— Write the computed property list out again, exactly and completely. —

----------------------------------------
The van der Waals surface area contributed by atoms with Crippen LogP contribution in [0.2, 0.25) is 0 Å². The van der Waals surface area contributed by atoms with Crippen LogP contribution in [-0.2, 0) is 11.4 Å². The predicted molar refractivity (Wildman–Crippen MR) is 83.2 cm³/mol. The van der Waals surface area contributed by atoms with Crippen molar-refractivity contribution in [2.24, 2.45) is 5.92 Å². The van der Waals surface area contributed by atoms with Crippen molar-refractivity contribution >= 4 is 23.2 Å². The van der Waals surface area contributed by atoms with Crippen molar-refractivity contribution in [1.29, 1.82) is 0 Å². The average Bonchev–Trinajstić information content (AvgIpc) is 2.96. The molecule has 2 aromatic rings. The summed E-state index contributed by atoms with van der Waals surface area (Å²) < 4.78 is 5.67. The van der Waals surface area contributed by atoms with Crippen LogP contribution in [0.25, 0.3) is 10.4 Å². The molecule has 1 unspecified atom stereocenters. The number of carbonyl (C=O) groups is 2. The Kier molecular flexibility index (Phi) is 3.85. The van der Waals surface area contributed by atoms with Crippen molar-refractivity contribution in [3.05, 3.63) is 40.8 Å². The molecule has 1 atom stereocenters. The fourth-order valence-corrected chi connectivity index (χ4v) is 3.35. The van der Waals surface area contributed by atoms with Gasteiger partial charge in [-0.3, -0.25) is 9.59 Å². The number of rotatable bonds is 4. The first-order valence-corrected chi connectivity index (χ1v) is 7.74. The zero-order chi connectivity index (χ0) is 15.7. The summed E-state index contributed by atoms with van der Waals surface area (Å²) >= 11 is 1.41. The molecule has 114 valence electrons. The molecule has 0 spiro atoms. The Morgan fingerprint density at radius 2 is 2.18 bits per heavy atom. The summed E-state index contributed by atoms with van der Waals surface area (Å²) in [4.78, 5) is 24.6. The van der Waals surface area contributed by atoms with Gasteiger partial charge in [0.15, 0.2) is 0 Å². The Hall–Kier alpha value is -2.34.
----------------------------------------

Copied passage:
The van der Waals surface area contributed by atoms with Crippen LogP contribution in [0.2, 0.25) is 0 Å². The van der Waals surface area contributed by atoms with Crippen LogP contribution in [-0.2, 0) is 11.4 Å². The predicted molar refractivity (Wildman–Crippen MR) is 83.2 cm³/mol. The van der Waals surface area contributed by atoms with Crippen molar-refractivity contribution in [2.24, 2.45) is 5.92 Å². The van der Waals surface area contributed by atoms with Crippen molar-refractivity contribution >= 4 is 23.2 Å². The van der Waals surface area contributed by atoms with Crippen molar-refractivity contribution in [1.29, 1.82) is 0 Å². The average Bonchev–Trinajstić information content (AvgIpc) is 2.96. The molecule has 2 aromatic rings. The summed E-state index contributed by atoms with van der Waals surface area (Å²) < 4.78 is 5.67. The van der Waals surface area contributed by atoms with Crippen LogP contribution in [0.25, 0.3) is 10.4 Å². The molecule has 1 unspecified atom stereocenters. The number of carbonyl (C=O) groups is 2. The Kier molecular flexibility index (Phi) is 3.85. The van der Waals surface area contributed by atoms with Crippen molar-refractivity contribution in [3.05, 3.63) is 40.8 Å². The molecule has 1 atom stereocenters. The fourth-order valence-corrected chi connectivity index (χ4v) is 3.35. The van der Waals surface area contributed by atoms with Gasteiger partial charge in [-0.3, -0.25) is 9.59 Å². The number of rotatable bonds is 4. The first-order valence-corrected chi connectivity index (χ1v) is 7.74. The zero-order chi connectivity index (χ0) is 15.7. The summed E-state index contributed by atoms with van der Waals surface area (Å²) >= 11 is 1.41. The molecule has 114 valence electrons. The molecule has 0 spiro atoms. The Morgan fingerprint density at radius 2 is 2.18 bits per heavy atom. The summed E-state index contributed by atoms with van der Waals surface area (Å²) in [4.78, 5) is 24.6. The van der Waals surface area contributed by atoms with Gasteiger partial charge in [0.15, 0.2) is 0 Å². The Hall–Kier alpha value is -2.34.